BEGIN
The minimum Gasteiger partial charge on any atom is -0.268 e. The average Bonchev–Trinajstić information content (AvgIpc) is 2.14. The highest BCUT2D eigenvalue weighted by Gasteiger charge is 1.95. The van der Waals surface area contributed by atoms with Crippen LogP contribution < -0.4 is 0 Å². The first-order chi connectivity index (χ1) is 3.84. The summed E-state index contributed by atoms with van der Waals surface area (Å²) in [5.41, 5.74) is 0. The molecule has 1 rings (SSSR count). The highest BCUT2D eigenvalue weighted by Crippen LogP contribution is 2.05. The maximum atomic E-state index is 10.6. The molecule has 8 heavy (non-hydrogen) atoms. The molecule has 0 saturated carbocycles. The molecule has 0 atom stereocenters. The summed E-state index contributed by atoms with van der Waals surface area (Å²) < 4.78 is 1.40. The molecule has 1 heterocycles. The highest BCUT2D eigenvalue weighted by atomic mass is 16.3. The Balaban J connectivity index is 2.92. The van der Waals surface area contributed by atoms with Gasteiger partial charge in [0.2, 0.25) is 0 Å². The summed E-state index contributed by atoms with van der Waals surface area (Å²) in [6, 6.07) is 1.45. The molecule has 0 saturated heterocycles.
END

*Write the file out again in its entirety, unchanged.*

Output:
The minimum Gasteiger partial charge on any atom is -0.268 e. The average Bonchev–Trinajstić information content (AvgIpc) is 2.14. The highest BCUT2D eigenvalue weighted by Gasteiger charge is 1.95. The van der Waals surface area contributed by atoms with Crippen LogP contribution < -0.4 is 0 Å². The first-order chi connectivity index (χ1) is 3.84. The summed E-state index contributed by atoms with van der Waals surface area (Å²) in [5.41, 5.74) is 0. The molecule has 1 rings (SSSR count). The highest BCUT2D eigenvalue weighted by Crippen LogP contribution is 2.05. The maximum atomic E-state index is 10.6. The molecule has 8 heavy (non-hydrogen) atoms. The molecule has 0 saturated carbocycles. The molecule has 0 atom stereocenters. The summed E-state index contributed by atoms with van der Waals surface area (Å²) < 4.78 is 1.40. The molecule has 1 heterocycles. The highest BCUT2D eigenvalue weighted by atomic mass is 16.3. The Balaban J connectivity index is 2.92. The van der Waals surface area contributed by atoms with Gasteiger partial charge in [0.2, 0.25) is 0 Å². The summed E-state index contributed by atoms with van der Waals surface area (Å²) in [6, 6.07) is 1.45. The molecule has 0 saturated heterocycles.